He thumped the car brakes. The action was a token one. The impact was to be full and comprehensive. Metal, glass and acrylic fused with skin and bone, forcefully and finally. The horrific union was interrupted only by the perforation of human organs. Wounds shortly gave way to the lamentation and gushing of blood. The thick viscous liquid disregarded the amalgam of metal and flesh, flowing freely and disdainfully in various directions, relentlessly seeking all available avenues in its escape. The pain, as is often the case, was the last thing to come. It arrived, like a corrupt dictator, with an unnecessary entourage and staggered ceremony. It had neither the courtesy nor the consideration to fixate itself in the areas of direct impact. It raced through his entire body with the speed of a bush fire in the harmattan months. The accident was complete save for the immovable, irrefutable shock that transfixes its victim. The kind of shock that causes temporary paralysis and tricks the mind into believing, for a split second, that your injuries are not severe.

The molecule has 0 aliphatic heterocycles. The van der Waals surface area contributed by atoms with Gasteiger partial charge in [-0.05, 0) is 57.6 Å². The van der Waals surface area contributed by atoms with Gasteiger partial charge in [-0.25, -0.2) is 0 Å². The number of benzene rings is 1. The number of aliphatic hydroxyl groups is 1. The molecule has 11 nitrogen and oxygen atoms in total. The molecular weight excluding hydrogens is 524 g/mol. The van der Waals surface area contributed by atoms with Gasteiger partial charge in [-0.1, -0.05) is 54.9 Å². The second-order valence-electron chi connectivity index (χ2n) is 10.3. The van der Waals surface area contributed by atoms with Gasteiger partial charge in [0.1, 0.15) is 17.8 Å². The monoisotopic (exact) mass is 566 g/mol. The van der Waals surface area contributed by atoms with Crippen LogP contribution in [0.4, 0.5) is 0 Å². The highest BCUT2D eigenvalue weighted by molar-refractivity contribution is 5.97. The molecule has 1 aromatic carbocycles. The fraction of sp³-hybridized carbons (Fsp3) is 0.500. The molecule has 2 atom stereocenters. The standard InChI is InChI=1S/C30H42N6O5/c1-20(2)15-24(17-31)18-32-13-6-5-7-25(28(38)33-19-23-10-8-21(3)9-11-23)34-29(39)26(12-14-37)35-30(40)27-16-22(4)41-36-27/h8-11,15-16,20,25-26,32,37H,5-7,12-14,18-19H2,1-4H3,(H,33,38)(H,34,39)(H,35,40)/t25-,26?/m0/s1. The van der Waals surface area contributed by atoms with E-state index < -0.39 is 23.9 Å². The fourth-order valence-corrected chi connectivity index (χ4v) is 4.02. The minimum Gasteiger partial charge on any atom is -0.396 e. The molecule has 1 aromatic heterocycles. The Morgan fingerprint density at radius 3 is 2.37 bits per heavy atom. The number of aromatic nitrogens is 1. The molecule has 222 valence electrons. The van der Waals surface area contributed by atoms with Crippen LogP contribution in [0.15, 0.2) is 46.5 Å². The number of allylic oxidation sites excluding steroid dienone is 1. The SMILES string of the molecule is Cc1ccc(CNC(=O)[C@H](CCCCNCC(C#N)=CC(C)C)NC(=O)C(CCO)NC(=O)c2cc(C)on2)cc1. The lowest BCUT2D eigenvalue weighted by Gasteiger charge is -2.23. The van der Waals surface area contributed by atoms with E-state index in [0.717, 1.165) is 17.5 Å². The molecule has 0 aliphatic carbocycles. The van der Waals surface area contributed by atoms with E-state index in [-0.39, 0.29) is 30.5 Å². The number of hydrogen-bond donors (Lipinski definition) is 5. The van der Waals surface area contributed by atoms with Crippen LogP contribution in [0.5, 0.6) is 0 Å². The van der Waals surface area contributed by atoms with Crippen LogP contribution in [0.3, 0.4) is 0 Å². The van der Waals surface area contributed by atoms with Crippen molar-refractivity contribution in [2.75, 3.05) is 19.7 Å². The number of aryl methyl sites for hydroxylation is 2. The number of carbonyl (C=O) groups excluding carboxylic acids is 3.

This was not yet the time for remorse or for reflection. This was not the time to mentally recreate the events that led to the accident, to question what manoeuvres could have been executed differently to avoid the pedestrian and the traffic light.
This was not the time for pity and penance. It was not yet time to question the madness of drinking the cocktails of vodka, tequila, gin and that obscure punch drink yet still insisting that you had the wherewithal to drive home. This was not the time to curse the friends who should have wrestled you to the ground and ordered you a taxi.
This was not the time for regret or repentance. This was no time to start thinking about loss and the overwhelming baggage that it brings with it. It was not time to think about the two seconds it took you to partially overtake the car in front of you. Two seconds for a lifetime of guilt. A poor trade.
All those emotions are for another day as you lay in the hospital bed recovering from your wounds, praying that God give you the strength to one day recover from the mental anguish of stealing the lives of two people.
This was the time to feel scared, helpless and mortal as you remain attached to the dashboard, with the lifeless body of your best friend by your side and the other hapless victim somewhere between the car, the road and the leaning traffic light.
This was the time for realisation and revoked responsibility.